The Chemistry Industry Association of Canada (CIAC) welcomes the federal government’s move to amend the Hazardous Products Act, as announced in the 2014-2015 federal budget. This is the first step that Canada needs to take to bring its system for classifying and labelling workplace chemicals in line with similar regulatory changes being made in the United States.

The United Nations has created internationally consistent criteria for communicating about workplace hazardous materials, known as the Globally Harmonized System of Classification and Labelling of Chemicals (GHS). Canada and the U.S. agreed to align their respective systems with the GHS by June 1, 2015, as part of their Regulatory Cooperation Council Joint Action Plan. However, to do this, Canada needs to amend its Hazardous Products Act, and change its Workplace Hazardous Materials Information System (WHMIS) regulations. CIAC expects the federal government to change the WHMIS regulations as part of amending the Hazardous Products Act; this will allow companies to better manage the regulatory changes in Canada and the U.S., and provide them with enough time to comply with the Canadian regulations before they come into effect next year.

“CIAC is pleased that the federal government has worked collaboratively with the chemistry industry to advance this issue,” says Richard Paton, CIAC’s President and CEO.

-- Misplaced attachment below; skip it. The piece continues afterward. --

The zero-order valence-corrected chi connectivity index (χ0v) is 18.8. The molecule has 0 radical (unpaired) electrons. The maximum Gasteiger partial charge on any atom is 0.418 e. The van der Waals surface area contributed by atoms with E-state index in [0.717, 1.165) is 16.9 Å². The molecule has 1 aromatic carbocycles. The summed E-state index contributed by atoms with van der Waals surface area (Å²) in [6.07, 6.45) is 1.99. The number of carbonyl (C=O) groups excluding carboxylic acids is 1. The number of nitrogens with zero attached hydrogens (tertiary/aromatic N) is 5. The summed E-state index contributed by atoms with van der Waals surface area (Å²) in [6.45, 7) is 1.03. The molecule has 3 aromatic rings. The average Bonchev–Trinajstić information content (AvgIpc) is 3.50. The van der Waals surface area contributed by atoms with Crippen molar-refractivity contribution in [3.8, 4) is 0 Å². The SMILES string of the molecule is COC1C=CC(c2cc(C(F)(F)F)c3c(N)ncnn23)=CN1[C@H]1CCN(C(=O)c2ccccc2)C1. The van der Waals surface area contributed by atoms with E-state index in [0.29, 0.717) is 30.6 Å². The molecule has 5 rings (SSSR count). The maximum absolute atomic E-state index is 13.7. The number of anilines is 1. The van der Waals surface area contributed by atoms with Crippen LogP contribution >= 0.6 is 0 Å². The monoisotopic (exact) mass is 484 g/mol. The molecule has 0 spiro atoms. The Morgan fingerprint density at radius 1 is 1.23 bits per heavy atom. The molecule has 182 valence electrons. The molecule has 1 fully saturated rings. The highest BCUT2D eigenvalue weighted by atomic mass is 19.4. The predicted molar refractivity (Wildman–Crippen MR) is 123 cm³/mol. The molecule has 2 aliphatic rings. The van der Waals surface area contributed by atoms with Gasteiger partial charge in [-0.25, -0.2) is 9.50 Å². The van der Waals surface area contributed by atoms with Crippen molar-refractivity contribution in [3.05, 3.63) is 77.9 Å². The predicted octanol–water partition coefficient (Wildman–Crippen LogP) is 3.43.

“Ultimately, this will facilitate trade with our largest trading partner, reduce compliance and training costs for Canadian companies, and create safer work environments for our employees.”

CIAC will continue to work with the federal government on this issue, and hopes that the new WHMIS regulations will be introduced as quickly as possible.

The Chemistry Industry Association of Canada is the voice of Canada’s $49-billion chemistry sector. CIAC represents the interests of Canada’s leading chemistry companies – from petrochemical, inorganic and specialty chemical producers, to bio-based manufacturers and chemistry-related technology and R&D companies. Canada’s chemistry industry employs 84,000 Canadians directly, and supports another 420,000 jobs in the Canadian economy.